In stead of wondering if we should just be planting trees and making a difference, or try to understand the whole complex story and tick all the boxes ... let's explore how to bring what some consider 'extremes' together, learn from both sides, see what links are missing inbetween, fill these gaps and take informed action that fits with the bigger picture.

Venue: Masambe Theatre, the Baxter, Rondebosch (very close to Rosebank and Rondebosch train station!)

Masambe Theatre is accessed from the outside - as you walk towards the main entrance on Main Road, turn left and go down the stairs.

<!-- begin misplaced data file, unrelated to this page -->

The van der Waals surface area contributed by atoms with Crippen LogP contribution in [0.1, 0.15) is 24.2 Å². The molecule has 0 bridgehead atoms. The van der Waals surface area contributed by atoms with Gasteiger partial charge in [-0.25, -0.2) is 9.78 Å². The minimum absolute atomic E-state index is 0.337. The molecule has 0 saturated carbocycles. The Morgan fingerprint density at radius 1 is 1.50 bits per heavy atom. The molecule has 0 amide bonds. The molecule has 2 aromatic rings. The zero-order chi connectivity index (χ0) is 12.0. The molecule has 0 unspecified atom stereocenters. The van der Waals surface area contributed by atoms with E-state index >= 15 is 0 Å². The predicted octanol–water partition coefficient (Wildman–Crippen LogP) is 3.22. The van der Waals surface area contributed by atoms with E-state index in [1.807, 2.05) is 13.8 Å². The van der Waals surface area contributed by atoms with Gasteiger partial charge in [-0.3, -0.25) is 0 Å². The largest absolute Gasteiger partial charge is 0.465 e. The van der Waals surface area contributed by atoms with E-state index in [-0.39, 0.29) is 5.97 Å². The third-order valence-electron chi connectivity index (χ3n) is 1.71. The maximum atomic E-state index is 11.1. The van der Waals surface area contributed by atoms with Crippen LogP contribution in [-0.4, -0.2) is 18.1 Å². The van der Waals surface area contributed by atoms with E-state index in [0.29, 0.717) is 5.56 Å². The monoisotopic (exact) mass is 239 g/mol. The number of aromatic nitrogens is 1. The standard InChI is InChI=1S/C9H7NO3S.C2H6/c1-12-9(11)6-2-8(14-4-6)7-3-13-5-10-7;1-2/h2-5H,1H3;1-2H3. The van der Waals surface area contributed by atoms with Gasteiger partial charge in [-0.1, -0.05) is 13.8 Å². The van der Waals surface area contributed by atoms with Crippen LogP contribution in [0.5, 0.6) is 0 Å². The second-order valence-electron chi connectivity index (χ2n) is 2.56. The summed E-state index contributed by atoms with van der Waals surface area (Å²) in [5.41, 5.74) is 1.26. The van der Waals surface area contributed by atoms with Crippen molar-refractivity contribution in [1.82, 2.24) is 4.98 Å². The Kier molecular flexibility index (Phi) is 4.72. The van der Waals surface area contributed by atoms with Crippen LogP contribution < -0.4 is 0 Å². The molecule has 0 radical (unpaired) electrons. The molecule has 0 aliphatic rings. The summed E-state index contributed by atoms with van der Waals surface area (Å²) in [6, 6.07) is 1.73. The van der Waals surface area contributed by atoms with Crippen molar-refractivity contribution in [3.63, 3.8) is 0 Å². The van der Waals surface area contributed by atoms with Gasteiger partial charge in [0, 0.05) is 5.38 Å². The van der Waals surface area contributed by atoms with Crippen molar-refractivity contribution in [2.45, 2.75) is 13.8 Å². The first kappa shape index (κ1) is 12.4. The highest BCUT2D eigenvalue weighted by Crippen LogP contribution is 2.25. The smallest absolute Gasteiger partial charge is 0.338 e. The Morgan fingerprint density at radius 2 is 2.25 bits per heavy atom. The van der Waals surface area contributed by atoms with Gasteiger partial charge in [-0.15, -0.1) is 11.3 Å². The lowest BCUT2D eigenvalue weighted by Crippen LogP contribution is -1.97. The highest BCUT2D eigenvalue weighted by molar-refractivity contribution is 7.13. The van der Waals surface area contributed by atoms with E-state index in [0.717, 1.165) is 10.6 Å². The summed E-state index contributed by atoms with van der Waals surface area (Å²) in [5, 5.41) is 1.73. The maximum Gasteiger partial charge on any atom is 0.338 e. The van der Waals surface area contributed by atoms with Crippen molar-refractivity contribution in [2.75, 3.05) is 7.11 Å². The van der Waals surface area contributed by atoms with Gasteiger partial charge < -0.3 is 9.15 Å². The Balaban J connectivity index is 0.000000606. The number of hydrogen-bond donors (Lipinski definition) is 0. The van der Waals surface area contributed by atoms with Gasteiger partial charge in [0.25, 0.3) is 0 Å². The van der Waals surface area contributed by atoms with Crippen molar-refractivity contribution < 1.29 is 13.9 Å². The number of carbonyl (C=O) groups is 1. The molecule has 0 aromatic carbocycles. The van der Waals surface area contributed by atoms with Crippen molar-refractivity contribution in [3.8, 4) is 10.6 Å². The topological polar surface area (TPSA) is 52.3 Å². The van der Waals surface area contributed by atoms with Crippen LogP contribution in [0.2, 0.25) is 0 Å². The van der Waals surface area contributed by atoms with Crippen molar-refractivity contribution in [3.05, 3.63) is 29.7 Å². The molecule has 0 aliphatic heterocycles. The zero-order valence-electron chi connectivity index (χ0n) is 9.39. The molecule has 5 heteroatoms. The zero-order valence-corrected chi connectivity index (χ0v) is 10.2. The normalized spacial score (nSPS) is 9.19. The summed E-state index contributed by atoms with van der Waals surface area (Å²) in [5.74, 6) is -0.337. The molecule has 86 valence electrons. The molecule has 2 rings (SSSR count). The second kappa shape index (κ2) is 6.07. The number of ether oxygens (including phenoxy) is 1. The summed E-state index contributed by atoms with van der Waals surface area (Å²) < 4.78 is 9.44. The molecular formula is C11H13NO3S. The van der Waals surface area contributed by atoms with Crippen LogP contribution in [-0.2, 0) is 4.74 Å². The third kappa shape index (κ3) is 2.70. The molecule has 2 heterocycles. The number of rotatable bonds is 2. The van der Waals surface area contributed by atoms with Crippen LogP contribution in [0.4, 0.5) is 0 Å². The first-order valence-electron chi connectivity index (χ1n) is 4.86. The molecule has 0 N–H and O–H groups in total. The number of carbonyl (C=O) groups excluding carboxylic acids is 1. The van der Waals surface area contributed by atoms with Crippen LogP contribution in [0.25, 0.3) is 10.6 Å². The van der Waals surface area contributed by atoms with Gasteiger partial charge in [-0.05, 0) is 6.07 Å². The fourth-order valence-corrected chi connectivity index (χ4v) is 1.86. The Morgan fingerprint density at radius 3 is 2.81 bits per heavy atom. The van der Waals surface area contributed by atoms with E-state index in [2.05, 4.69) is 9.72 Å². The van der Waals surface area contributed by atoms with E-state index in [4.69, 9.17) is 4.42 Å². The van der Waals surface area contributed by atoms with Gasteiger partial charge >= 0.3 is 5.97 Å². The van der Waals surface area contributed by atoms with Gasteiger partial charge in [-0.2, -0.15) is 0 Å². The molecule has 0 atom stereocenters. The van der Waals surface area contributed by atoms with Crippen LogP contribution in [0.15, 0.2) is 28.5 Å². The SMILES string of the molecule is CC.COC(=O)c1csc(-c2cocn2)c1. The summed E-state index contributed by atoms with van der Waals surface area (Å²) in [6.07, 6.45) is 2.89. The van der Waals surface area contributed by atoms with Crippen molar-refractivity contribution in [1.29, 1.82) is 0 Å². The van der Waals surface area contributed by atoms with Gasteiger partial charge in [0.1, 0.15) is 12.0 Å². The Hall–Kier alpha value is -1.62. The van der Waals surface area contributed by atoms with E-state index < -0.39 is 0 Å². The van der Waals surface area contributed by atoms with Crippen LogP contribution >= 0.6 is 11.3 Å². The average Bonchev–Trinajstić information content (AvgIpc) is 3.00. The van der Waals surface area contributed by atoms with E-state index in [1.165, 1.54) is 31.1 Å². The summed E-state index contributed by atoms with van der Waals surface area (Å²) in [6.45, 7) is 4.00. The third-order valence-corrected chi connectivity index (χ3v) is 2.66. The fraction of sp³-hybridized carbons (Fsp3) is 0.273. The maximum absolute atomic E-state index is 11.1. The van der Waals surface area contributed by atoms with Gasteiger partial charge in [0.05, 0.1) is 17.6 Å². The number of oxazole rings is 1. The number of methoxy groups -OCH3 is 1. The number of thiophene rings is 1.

Cost: FREE! **

** We're covering this event from our own pockets, because we believe in collaboration so much (and going through the venue payment systems was too much of a hassle). Feel free to pitch in on the eve to share costs!

Everyone and anyone is welcome. Even if you didn't RSVP.

Time: Main conversation happens between 17:30 - 18:30. Gather in the foyer from 17:00 onwards.  

Please RSVP here

TED talks shown to start the session:

Johan Rockstrom: Let the environment guide our development

Eric Berlow: How complexity leads to simplicity

Official TED event page

Confirmed panelists:

  • Prof. J.J.Midgley: interested in evolutionary ecology and ecosystem dynamics. At the moment he is working on pollination in Erica, rodent pollination in general and rodent scatterhoarding in fynbos and savanna (marula). In terms of ecosystem dynamics, he works on woody plant dynamics in savanna and in the Knysna forest.